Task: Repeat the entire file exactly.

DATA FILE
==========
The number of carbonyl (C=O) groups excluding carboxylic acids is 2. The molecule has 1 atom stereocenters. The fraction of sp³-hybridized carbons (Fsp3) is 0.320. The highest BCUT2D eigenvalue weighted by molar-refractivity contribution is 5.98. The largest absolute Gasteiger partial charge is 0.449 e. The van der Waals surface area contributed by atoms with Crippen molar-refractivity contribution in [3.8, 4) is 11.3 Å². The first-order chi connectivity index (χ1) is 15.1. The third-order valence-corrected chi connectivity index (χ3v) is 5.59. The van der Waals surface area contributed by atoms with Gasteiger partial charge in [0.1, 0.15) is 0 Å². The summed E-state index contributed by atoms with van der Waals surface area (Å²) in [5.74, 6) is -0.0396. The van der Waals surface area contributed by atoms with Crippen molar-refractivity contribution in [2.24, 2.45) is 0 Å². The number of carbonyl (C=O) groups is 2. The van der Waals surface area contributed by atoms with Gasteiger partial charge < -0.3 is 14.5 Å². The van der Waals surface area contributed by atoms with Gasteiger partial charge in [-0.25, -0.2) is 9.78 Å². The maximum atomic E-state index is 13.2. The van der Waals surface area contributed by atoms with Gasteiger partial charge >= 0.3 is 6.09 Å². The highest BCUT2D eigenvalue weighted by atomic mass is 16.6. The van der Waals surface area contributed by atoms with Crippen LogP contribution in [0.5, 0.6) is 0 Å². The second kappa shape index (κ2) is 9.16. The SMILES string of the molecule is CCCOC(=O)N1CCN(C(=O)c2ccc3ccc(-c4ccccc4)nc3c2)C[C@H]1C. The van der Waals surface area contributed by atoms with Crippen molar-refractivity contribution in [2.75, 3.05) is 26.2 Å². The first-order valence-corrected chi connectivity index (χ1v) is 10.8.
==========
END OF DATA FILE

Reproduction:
The number of carbonyl (C=O) groups excluding carboxylic acids is 2. The molecule has 1 atom stereocenters. The fraction of sp³-hybridized carbons (Fsp3) is 0.320. The highest BCUT2D eigenvalue weighted by molar-refractivity contribution is 5.98. The largest absolute Gasteiger partial charge is 0.449 e. The van der Waals surface area contributed by atoms with Crippen molar-refractivity contribution in [3.8, 4) is 11.3 Å². The first-order chi connectivity index (χ1) is 15.1. The third-order valence-corrected chi connectivity index (χ3v) is 5.59. The van der Waals surface area contributed by atoms with Gasteiger partial charge in [0.1, 0.15) is 0 Å². The summed E-state index contributed by atoms with van der Waals surface area (Å²) in [5.74, 6) is -0.0396. The van der Waals surface area contributed by atoms with Crippen molar-refractivity contribution in [2.24, 2.45) is 0 Å². The number of carbonyl (C=O) groups is 2. The van der Waals surface area contributed by atoms with Gasteiger partial charge < -0.3 is 14.5 Å². The van der Waals surface area contributed by atoms with Gasteiger partial charge in [-0.25, -0.2) is 9.78 Å². The maximum atomic E-state index is 13.2. The van der Waals surface area contributed by atoms with Gasteiger partial charge >= 0.3 is 6.09 Å². The highest BCUT2D eigenvalue weighted by atomic mass is 16.6. The van der Waals surface area contributed by atoms with Crippen LogP contribution in [0.5, 0.6) is 0 Å². The second kappa shape index (κ2) is 9.16. The SMILES string of the molecule is CCCOC(=O)N1CCN(C(=O)c2ccc3ccc(-c4ccccc4)nc3c2)C[C@H]1C. The van der Waals surface area contributed by atoms with Crippen molar-refractivity contribution in [2.75, 3.05) is 26.2 Å². The first-order valence-corrected chi connectivity index (χ1v) is 10.8.